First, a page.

Tired of toeing the line? Dying to take a walk on the wild side? Looking to bust a new taboo? No need to look far: There could be one lurking on the top shelf of your closet. I’m talking about that beat-up Prada doctor’s bag, circa fall 2000. Dust it off, dangle it from the crook of your arm and brace yourself for the reaction. Why? Because, girls, believe it or not, the most transgressive, shocking thing a New Yorkeress could do right now is to appear in public with an old bag. Yes, a beaten-up, out-of-date purse!
Using the C-word, on-the-job boozing, hairy bits, public sex, hideous halitosis, unmanicured extremities—none of these no-nos will come close to causing the frisson of horror which will be occasioned by the sight of a déjà vu, ungroovy purse.
Handbag refreshment has reached some kind of sick, frenzied crescendo. Bags are the new shoes. Based on purse sales at Barneys, not to mention the West African street vendor who flogs knockoffs around the corner, the average Manhattan lass is now buying a new purse every 15 minutes.
Whether it’s a zillion-dollar Hermès crocodile Birkin or some squishy vinyl number from Kmart, this demented compulsion to buy handbag after handbag suggests the presence of a new and horrid pandemic: The ladies are clearly suffering from Hysterical Accessory Gathering Syndrome, H.A.G.S. for short.
If Freudian theory is correct and handbags are indeed vaginal symbols, this H.A.G.S.-induced mania for their constant renewal finds an easy parallel in the contemporary trend for vaginal shaving, waxing, tweaking and—last but not least—vaginal-rejuvenation surgery. The bottom line, it would appear, is that nobody, in the year of our Lord 2005, wants to be the owner of an old bag.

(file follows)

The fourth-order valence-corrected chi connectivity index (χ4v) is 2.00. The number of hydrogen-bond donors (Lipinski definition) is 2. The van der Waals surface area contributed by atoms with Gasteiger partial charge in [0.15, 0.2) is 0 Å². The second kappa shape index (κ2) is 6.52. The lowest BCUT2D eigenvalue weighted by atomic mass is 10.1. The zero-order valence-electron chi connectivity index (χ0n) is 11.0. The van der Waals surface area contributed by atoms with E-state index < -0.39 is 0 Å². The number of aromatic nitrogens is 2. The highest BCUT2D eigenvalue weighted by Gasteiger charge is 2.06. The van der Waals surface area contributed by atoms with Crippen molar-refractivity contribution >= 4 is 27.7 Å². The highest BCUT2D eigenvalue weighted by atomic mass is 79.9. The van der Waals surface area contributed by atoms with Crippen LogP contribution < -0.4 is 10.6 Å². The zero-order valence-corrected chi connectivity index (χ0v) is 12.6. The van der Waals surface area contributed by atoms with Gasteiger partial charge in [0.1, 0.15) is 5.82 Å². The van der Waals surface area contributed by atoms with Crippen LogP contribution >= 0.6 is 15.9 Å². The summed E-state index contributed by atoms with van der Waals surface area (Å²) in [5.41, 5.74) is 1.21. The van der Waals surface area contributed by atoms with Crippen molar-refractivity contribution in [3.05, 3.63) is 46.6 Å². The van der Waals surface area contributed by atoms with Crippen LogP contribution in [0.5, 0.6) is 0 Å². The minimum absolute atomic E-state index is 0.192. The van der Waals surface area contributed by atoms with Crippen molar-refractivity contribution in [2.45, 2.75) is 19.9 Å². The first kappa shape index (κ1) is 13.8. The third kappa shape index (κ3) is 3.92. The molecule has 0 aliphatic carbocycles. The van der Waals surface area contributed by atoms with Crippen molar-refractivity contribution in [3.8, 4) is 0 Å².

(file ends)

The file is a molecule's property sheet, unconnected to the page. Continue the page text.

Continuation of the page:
Once you accept the hypothesis—as I unquestioningly have—that vaginas and handbags are totally synonymous, the world becomes a very interesting place. Look at that chippie over there with her buckled and padlocked Chloé Paddington bag: Is she transmitting a message of chastity or bondage? Look at the teeth on that LeSportsac zipper! Vagina dentata, anyone? And that crazed overachiever who just stole your cab: What is motivating her to stuff her entire forearm into the gaping maw of her monogrammed Goyard tote?
And what of the celebs? Are they suffering from H.A.G.S., too? When Somali supermodel Iman arrived at the launch party for her new book, The Beauty of Color (Penguin/Putnam, $29.95) at Downtown Cipriani last Wednesday night, she was fascinatingly and enigmatically sans handbag. What could it mean? When I challenged her about this matter, she was typically defiant and regal, saying: “I think it’s so much more glamorous to be purseless. I already have the perfect accessories—my husband David Bowie and his bodyguard!” Who was carrying Iman’s nude lip-gloss ($11, www.iman-beauty.com)? Why, the bodyguard, of course.
Fortunately or us retailers, most women are not in a position to inoculate themselves against the H.A.G.S. epidemic with a lip-gloss-toting bodyguard. Au contraire, many gals are carrying several purses at once, suggesting a terrifying hydra of multiple pudenda.
One such person is Louise de Teliga, another recently published former fashion model. On tour to promote her chuckle-filled new novel Fashion Slaves (published by the aptly named house Strapless, $12.95), Louise arrives at book signings carrying a pink Prada tote. Inside this capacious fleshy receptacle lurks a teensy brown grosgrain Anya Hindmarch number with a bow and two adorably furry brown mink pompoms.
I chatted with her by phone after her recent West Coast blowout appearance and asked her if she thought that the balls might indicate a latent castration impulse. “Quite possibly,” laughed the former Australian Vogue cover girl. “At the very least, I’m stashing a small brown vagina, with balls, inside a big pink vagina …. ” Yikes!
I asked Louise what she did with all her old bags. She declined to respond and hung up. Her reticence to answer the question made me wonder: Where have all the Fendis gone? Long time passing …. At this point in time, there should be massive slag heaps of discarded Kate Spades, Lanvins, Coaches and Balenciagas accumulating outside every apartment building. I have a horrible suspicion that sneaky H.A.G.S. sufferers—fearing the humiliating discovery of their wrinkly old bags—are secreting them in their attics á la Dorian Gray.
Girls! Let’s take those old purses and put them to good use! Meet me this Sunday at South Street Seaport. We’ll throw them all into the